Community-based plans in Smithtown should be driven by policy solutions

Community-based plans in Smithtown should be driven by policy solutions

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Smithtown Town Hall. Photo by Sara-Megan Walsh

By Richard Murdocco

I want to share my thoughts regarding the recent efforts to update the Town of Smithtown’s long-standing comprehensive plan, which was first adopted in 1961.

As part of the research process for its award-winning body of analytical and reported work on Long Island’s land use and development issues, The Foggiest Idea regularly reviews the planning efforts that directly impact communities throughout Nassau and Suffolk counties.

Located in the heart of western Suffolk County, Smithtown was at the forefront of the post-World War II suburban developmental boom, experiencing rapid suburban expansion up through the 1980s. In recent years, the town finds itself needing to balance its suburban landscape with the economic, environmental and social needs of the 21st century.

As policymakers, it is critically important to be cautiously skeptical when it comes to the ambitions and motivations of those who will seek to use this process to transform the town. As you’re well-aware, Smithtown has been unchanged for decades. While partly due to political inertia, there is some merit to the municipality’s long-standing maintenance of the status quo -— from the planning perspective, the town has been essentially built-out for decades.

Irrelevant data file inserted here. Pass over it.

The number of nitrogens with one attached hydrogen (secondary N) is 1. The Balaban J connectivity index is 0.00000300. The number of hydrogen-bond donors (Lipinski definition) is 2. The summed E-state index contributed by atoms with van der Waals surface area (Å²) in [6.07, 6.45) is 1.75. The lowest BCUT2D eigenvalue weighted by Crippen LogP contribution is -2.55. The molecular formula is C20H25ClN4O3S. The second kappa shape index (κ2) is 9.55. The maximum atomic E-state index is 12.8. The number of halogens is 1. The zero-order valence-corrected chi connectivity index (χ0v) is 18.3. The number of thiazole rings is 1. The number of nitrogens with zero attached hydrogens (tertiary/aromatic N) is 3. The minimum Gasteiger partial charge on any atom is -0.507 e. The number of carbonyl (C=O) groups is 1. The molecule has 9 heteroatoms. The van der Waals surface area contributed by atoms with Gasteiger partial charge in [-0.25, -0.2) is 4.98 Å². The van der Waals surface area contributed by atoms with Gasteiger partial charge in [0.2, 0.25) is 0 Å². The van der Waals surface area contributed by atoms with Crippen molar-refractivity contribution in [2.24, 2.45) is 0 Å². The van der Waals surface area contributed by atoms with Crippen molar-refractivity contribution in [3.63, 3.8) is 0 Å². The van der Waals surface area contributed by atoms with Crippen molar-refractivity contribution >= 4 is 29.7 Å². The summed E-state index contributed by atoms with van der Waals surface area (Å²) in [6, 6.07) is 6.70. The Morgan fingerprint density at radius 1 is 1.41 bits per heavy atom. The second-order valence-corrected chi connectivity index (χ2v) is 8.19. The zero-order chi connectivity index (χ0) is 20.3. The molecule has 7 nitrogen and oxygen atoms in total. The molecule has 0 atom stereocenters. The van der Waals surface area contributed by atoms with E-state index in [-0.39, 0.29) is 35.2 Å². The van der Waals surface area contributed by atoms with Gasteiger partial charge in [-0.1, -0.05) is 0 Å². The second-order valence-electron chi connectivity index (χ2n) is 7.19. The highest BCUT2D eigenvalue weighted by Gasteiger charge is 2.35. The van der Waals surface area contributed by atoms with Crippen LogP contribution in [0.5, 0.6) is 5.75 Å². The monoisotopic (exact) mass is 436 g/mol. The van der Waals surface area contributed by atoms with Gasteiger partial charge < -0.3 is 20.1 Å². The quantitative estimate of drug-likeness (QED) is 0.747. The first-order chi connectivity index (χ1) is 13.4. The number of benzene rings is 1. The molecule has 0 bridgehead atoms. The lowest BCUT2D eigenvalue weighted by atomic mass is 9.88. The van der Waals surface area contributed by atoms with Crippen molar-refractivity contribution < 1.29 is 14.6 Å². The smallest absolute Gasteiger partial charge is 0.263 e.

In 2015, I argued this point on the pages of Long Island Business News, writing that “…with its road network overburdened, water quality declining, and limited vacant open parcels that would allow for transformative development, Smithtown isn’t so much the ‘town that time forgot,’ but rather, the ‘town that has reached its limits.’”

Community-based plans should be driven by policy solutions that are both data backed and grounded in public input, not shaped by those who have something to gain by advocating for strategies that allow for additional growth. It is my hope that the document eventually adopted reflects the realities Smithtown faces, as well as some of the still-relevant recommendations that were made in the 2015 Draft Town of Smithtown Comprehensive Plan Update that was never formally accepted.

Smithtown’s latest road map will be an opportunity to strike the right balance between maintaining the community’s quality of life, while charting sustainable and viable solutions for the area’s future.

I applaud the municipality for undertaking a renewed comprehensive planning effort and look forward to following the progress that is made in the coming months.

Richard Murdocco is the founder and president of The Foggiest Idea Inc.